Real Estate Attorney with THE ZARETSKY LAW GROUP - Board Certified Real Estate Atty and AUTOMATED LAND TITLE COMPANY

Lender loan modifications could become serious again – provided the mortgage is owned by Goldman Sachs.  Recently reported in the Wall Street Journal, Goldman has been put in a unique position of profiting by giving loan modifications.  By both complying with the outline of the 2016 government settlement that requires that it provide $1.8 billion in consumer relief, such as loan modifications, and by making those loan modifications, it has planned to profit handsomely.


Under the government settlement, which required Goldman to pay a fine, the mortgage modifications could be re-valued (as a performing loan) and then a credit taken by Goldman against the payment of the settlement fine.  For example, in 2016 Goldman modified 100 loans and sought a credit against the fine for $2 million.  That’s $20,000 per loan in breaks for borrowers. The profit aspect comes from the cost difference between what Goldman acquired the mortgage for and what the modified loan is now worth.


How?  First of all, Goldman had no inventory of residential mortgages since they sold their inventory to investors during the heyday of the mortgage run up.  So to be able to provide benefits to borrowers, Goldman has to acquire mortgages.  According to the article, Goldman Sachs has spent as of the 1st quarter of 2017 $4.5 billion purchasing delinquent mortgages from Fannie Mae, and more from other private investors as well as Freddie Mac.  Once it owns the delinquent mortgage, rather than foreclose it, Goldman tries to modify the mortgage with the borrower – provided the borrower shows an ability to make timely payments on the modified mortgage to “season” the mortgage with a good payment history.  And it makes money doing it.

If for example there is a mortgage with a face amount of $200,000 that is 4 years delinquent, Goldman may pay $150,000 for that mortgage.  Goldman then modifies the mortgage by forgiving the delinquent mortgage unpaid interest and maybe reducing the debt to $180,000.  The borrower starts paying the new payment and the loan is now valued at $180,000 principal and an interest stream of say 4%, resulting in a real value of $190,000.  This is a $40,000 gain for Goldman – or 26% profit.

According to the article, after the modified mortgage is seasoned, Goldman then re-sells the modified mortgage to investors – at a profit of usually 5 to 15% on the purchase price.  Or Goldman can just keep the modified mortgage and then keep the loan on its books at the increased value.


One of the issues of course is that loans to be modified can only be successful if the borrower pays consistently for a period of time – the period of time can vary and the longer the modified loan is seasons the higher the premium a new investor will pay for the modified mortgage.

The good news for delinquent borrowers is that if their loan is now acquired by Goldman Sachs, and if the borrower is financially able to pay a modified mortgage payment, there is a good chance of a nice modification.  The borrower needs to determine who the owner of the mortgage is. Goldman is not using its name as the owner of the mortgages.  Instead they use a company called MTGLQ Investors LP, as reported in the Wall Street Journal article.  So borrowers should look for this name as the owner of the mortgage on their home.


Once the mortgage is identified as owned by MTGLQ Investors LP (which is short for mortgage liquidation), the borrower should be sure to apply for a loan modification.  Goldman is incentivized to make the modification.  The only unknown variable is the amount the loan will be modified and what the terms of the modification will be (such as interest rate reduction, loan principal amount reduction, extension of term of loan).  You may be able to get this information by making a Qualified Written Request.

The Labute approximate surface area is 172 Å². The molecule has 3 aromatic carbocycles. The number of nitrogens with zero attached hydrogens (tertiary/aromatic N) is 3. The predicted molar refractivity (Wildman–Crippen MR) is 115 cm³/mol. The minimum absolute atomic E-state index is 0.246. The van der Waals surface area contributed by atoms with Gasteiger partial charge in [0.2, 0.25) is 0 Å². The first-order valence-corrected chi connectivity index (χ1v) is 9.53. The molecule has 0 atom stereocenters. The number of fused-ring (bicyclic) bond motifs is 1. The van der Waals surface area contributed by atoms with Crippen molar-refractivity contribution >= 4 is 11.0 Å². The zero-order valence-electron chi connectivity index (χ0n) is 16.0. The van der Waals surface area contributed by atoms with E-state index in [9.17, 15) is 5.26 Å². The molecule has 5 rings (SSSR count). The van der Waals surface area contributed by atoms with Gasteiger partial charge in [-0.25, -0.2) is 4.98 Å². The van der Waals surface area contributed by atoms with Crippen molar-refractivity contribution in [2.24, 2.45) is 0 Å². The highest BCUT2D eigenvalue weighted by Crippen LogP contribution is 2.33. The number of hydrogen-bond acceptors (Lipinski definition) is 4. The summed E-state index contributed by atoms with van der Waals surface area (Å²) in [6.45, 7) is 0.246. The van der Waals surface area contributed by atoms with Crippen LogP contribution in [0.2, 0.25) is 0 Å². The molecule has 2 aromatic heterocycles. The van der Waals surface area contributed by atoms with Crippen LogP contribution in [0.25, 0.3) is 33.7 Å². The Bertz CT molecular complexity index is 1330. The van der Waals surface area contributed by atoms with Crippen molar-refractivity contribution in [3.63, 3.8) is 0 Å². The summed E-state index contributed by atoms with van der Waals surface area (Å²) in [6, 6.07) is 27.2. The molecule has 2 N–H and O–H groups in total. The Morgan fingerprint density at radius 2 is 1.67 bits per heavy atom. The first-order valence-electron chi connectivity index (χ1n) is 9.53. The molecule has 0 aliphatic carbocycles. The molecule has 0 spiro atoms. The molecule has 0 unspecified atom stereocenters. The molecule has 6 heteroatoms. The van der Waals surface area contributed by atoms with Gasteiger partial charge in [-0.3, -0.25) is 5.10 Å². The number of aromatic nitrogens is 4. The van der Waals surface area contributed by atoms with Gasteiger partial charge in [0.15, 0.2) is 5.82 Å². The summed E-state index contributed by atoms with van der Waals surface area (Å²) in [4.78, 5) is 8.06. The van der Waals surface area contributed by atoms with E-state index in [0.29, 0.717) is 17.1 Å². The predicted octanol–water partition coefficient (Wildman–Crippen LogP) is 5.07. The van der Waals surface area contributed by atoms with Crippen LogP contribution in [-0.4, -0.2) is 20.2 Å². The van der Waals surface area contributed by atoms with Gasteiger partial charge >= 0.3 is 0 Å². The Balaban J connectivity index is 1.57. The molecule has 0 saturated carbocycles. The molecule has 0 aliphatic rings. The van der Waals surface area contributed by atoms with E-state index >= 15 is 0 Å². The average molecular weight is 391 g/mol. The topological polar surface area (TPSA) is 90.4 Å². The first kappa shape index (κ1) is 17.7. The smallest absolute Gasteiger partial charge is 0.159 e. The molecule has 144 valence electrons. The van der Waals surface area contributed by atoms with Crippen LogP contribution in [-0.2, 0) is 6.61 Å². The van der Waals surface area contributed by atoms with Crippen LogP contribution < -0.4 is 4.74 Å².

Good Luck! 



Copyright 2017 Richard P. Zaretsky

Be sure to contact your own attorney for your state laws, and always consult your own attorney on any legal decision you need to make.  This article is for information purposes and is not specific advice to any one reader.

Richard Zaretsky, Esq., RICHARD P. ZARETSKY P.A. ATTORNEYS AT LAW, 1615 FORUM PLACE, WEST PALM BEACH, FLORIDA 33401, PHONE 561 689 6660  RPZ@ZARETSKYLAW.COM - FLORIDA BAR BOARD CERTIFIED IN REAL ESTATE LAW - We assist Brokers and Sellers with Short Sales and Modifications and Consult with Brokers and Sellers Nationwide

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Kathy Streib
Room Service Home Staging - Delray Beach, FL
Home Stager - Palm Beach County,FL -561-914-6224

Hi Richard- This could be very helpful information for those who are delinquent borrowers.  It's confusing to me but anyone interested should seek the assistance of someone such as yourself for a thorough explanation!

May 10, 2017 06:26 PM #1
Jon Zolsky, Daytona Beach, FL
Daytona Condo Realty, 386-405-4408 - Daytona Beach, FL
Buy Daytona condos for heavenly good prices

Very interesting information. I thought the whole thing is already history, but I can see that it isn't. Interesting notion that they can modify and yet make money...

May 10, 2017 07:16 PM #2
Dave Halpern
Keller Williams Realty Louisville East (502) 664-7827 - Louisville, KY
Louisville Short Sale Expert

Fascinating and little-known information. Now we just need to know if our client's loan is owned by Goldman Sachs

Sep 19, 2017 04:21 AM #3
Blair Ellis

We just found out that our loan was bought by MTGLQ Investors Dec. 20,2018. Wells Fargo is trying to foreclose on our house but has not gotten a judgement yet. They are trying to get a court date for Feb. Could we still possibly get a modification and save our house?We live in Orlando, Fl.

Jan 21, 2019 08:34 PM #9
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